Wednesday, September 10, 2008

(The Real) Grandparents' Day

Did you know today is the real Grandparents' Day? That is, today is the liturgical Grandparents' day (in the Byzantine rite). Because today is the day after the feast of the Conception of the Theotokos--a day when we remember her parents, Joachim and Anna, grandparents of Jesus. Tradition holds that an angel visited Anna, telling her "the Lord has heard your prayer ,and you shall conceive and bring forth, and your seed shall be spoken of in all the world." To which, she replied, "As the Lord my God lives, I will bring this child as a gift to the Lord my God, and it shall minister unto Him holy things all the days of its life." The icon above shows the meeting of Joachim, who also had been visited by an angel, and Anna. Her robes are billowed out behind her, indicating her hurry to share the wonderful news with her husband, whose feet are firmly set, a fitting foundation for such a family. Their couch (bed) is in the background, along with both their houses, connected by a cloth mantle. This couple's simple "yes" to God changed the course of history forever, bringing into the world the Holy Theotokos, God-bearer. Nationally, grandparents' day was first celebrated in 1973, founded by a woman from West Virginia. It's now celebrated in the U.S. on the first Sunday after Labor day (this year on September 7). September was chosen because it signifies the "autumn" years of our parents' parents. But the funny thing to me is that the Church has already been celebrating grandparents' day (around the same time, even) for thousands of years!

Buttons, Buttons Everywhere!

On Saturday, I went to the button store. I spent a lovely half hour sifting through the "button bin," which is quite a random collection of all sorts of buttons. You can buy one button for a quarter, or a whole little box of buttons for $5. So I picked up my little box, and slowly accumulated $5 worth of unique, colorful buttons. I was actually quite surprised at how many sets of buttons I was able to discover. Now, I have to decide which buttons to use on which shirts. What do you think of the options below?(The brown striped material is a pair of old pants that I can't bear to part with, but aren't wearable anymore.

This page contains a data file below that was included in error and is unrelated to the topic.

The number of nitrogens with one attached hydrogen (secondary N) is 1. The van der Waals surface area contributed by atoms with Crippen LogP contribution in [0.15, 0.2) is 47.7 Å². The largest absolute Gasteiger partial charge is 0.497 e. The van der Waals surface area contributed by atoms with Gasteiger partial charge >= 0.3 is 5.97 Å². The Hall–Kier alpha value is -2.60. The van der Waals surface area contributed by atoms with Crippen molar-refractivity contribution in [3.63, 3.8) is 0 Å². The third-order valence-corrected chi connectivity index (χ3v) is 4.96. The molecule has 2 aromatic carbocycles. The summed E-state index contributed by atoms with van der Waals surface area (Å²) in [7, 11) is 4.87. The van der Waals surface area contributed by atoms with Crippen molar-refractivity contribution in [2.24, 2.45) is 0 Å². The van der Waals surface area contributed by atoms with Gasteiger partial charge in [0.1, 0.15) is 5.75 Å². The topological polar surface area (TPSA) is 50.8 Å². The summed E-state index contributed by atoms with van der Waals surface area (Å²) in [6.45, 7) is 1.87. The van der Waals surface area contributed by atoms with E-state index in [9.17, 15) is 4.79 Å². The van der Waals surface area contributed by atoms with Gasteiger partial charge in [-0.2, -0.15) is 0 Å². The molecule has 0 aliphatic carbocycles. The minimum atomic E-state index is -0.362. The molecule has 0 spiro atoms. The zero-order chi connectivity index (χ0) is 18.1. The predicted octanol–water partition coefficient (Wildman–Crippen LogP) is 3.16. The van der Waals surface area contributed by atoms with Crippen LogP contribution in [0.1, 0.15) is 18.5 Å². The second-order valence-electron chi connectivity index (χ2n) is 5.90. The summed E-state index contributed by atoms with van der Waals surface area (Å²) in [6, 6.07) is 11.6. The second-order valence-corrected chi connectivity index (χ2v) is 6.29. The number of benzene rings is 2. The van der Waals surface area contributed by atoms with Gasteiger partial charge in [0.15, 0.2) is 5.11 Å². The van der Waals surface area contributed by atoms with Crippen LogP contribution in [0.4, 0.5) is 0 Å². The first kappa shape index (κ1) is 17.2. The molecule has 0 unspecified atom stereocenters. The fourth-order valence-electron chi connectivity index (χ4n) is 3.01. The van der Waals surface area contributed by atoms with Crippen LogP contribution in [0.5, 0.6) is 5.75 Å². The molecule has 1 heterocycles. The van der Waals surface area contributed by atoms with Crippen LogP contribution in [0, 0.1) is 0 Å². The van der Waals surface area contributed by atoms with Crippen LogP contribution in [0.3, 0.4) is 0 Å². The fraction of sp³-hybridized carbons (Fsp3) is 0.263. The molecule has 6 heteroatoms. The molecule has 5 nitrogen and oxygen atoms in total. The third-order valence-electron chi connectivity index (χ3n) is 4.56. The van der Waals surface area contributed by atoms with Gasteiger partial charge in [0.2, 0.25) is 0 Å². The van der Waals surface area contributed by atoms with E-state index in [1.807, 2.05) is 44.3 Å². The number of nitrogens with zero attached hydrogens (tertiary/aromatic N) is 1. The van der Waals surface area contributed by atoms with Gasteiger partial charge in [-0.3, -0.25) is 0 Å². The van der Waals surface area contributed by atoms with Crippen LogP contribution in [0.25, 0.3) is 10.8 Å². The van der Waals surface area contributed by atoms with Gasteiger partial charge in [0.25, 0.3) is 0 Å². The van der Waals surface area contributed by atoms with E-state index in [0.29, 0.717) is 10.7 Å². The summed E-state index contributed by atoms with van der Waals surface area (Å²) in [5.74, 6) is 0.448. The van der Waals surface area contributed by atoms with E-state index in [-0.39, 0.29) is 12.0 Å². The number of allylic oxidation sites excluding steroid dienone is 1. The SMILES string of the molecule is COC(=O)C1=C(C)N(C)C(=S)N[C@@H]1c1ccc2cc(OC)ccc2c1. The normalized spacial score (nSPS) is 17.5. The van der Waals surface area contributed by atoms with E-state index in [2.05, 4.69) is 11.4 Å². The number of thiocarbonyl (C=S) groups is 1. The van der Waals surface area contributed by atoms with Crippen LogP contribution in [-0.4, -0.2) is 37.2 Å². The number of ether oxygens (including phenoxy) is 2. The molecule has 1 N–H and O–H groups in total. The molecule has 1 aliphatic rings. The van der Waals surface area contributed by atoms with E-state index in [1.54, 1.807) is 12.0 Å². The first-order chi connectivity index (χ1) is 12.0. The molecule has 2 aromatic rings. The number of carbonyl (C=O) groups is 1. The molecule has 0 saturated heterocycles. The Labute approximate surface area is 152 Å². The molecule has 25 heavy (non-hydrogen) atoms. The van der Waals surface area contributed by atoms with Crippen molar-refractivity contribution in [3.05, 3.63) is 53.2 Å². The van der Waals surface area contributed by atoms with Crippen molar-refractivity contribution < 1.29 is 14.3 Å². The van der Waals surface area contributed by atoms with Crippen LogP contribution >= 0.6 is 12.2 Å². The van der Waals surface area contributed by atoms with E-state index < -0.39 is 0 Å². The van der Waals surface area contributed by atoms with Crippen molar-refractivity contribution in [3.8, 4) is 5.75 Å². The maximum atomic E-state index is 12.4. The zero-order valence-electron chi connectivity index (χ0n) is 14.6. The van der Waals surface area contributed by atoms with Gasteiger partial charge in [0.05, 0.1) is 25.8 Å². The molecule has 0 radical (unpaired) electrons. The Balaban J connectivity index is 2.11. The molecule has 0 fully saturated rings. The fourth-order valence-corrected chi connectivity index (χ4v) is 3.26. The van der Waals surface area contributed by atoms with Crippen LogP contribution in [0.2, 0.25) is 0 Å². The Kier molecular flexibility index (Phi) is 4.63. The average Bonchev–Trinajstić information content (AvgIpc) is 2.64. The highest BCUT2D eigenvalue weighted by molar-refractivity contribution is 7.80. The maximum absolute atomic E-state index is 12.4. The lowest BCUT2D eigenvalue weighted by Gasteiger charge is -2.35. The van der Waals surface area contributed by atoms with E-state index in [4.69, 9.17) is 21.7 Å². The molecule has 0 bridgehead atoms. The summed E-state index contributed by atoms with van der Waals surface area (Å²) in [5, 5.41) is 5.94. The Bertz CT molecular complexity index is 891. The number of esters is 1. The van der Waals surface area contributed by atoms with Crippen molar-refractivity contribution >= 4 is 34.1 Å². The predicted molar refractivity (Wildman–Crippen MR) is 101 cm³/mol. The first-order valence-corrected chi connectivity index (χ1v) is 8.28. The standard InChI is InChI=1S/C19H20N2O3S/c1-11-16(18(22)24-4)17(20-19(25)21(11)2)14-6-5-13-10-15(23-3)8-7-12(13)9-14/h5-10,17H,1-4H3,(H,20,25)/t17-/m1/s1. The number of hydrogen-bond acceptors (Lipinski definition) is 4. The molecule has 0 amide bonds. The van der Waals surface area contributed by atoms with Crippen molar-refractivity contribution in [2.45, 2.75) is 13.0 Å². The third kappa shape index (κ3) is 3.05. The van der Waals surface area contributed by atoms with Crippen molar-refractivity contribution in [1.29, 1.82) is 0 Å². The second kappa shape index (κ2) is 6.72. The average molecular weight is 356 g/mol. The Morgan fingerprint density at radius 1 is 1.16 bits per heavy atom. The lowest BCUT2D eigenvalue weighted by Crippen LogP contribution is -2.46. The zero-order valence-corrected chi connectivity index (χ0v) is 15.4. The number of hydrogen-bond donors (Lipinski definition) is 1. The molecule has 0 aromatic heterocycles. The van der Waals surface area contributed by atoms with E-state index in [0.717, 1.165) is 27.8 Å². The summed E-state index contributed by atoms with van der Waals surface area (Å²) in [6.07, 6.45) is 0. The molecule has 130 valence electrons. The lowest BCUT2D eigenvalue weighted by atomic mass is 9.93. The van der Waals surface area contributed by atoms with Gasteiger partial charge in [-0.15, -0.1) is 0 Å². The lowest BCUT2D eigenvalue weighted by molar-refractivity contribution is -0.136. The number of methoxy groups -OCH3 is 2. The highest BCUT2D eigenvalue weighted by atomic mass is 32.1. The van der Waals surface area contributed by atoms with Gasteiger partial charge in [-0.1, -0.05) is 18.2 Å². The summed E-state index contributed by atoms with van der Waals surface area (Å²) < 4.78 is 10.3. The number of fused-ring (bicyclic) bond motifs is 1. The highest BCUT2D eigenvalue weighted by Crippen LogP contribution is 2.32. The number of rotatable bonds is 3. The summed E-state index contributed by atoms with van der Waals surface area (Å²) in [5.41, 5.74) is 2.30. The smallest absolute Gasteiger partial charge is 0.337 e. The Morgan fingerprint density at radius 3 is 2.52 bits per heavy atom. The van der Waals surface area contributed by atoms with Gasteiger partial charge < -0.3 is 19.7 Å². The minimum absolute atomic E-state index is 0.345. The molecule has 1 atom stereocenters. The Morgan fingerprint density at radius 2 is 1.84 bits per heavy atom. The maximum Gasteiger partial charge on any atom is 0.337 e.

Yes, the middle option is the same material as the kimono. I had a lot of it.
And the silver stuff is a pair of pants which don't fit, but the material is cool.)

Tuesday, September 9, 2008

Thunder Storms Mean...

Thunder Cake!
I even used fresh tomatoes from the BC organic garden and eggs from a farm in central MA. The frosting is European chocolate butter cream frosting.. mmmm :)

Monday, September 8, 2008

"Is That a Technical Term?"

My friend, on how to display a pretty link to photos in my blog:

"Uh, I had trouble with that too. I forget how I eventually made that work.

"It takes some dinking around [with the program]. "Then you get some Java mumbo jumbo, then you go back to your blog and put the Java in a page edit linky place." Ah, how I love the technological world we live in!

Nativity of the Theotokos

Today we celebrate the birth of the God-bearer, Mary most holy--the woman who's "yes" changed the world. Many "yes's" have changed the world--every time a couple says yes to life, the fabric of the universe is changed by the creation of a new and eternal soul. Think how excited Joachim and Anna must have felt when they found out, nine months before, that they would have a child. I can only imagine how happy Anna must have been to finally hold her daughter, after so many years of waiting. Truly, they were a blessed couple who trusted fervently in God's promise.
Today is also my sister's birthday :)

Friday, September 5, 2008

Taylor's First Race!

A 4.2 miler in Bare Cove Park (south of Boston). It wasn't quite what we were picturing, but it was a very plesant evening (despite a few mosquito bites for both of us)!
From Taylor's First Race!

Wednesday, September 3, 2008

An Educated Lady

Look at me, Momma! I've finally framed my diplomas and put them in my office :) It was my treat to myself for this school year (having had both degrees for over a year, I figured it's finally time to put them up)! Now I'm really an educated lady!

Tuesday, September 2, 2008

Back to School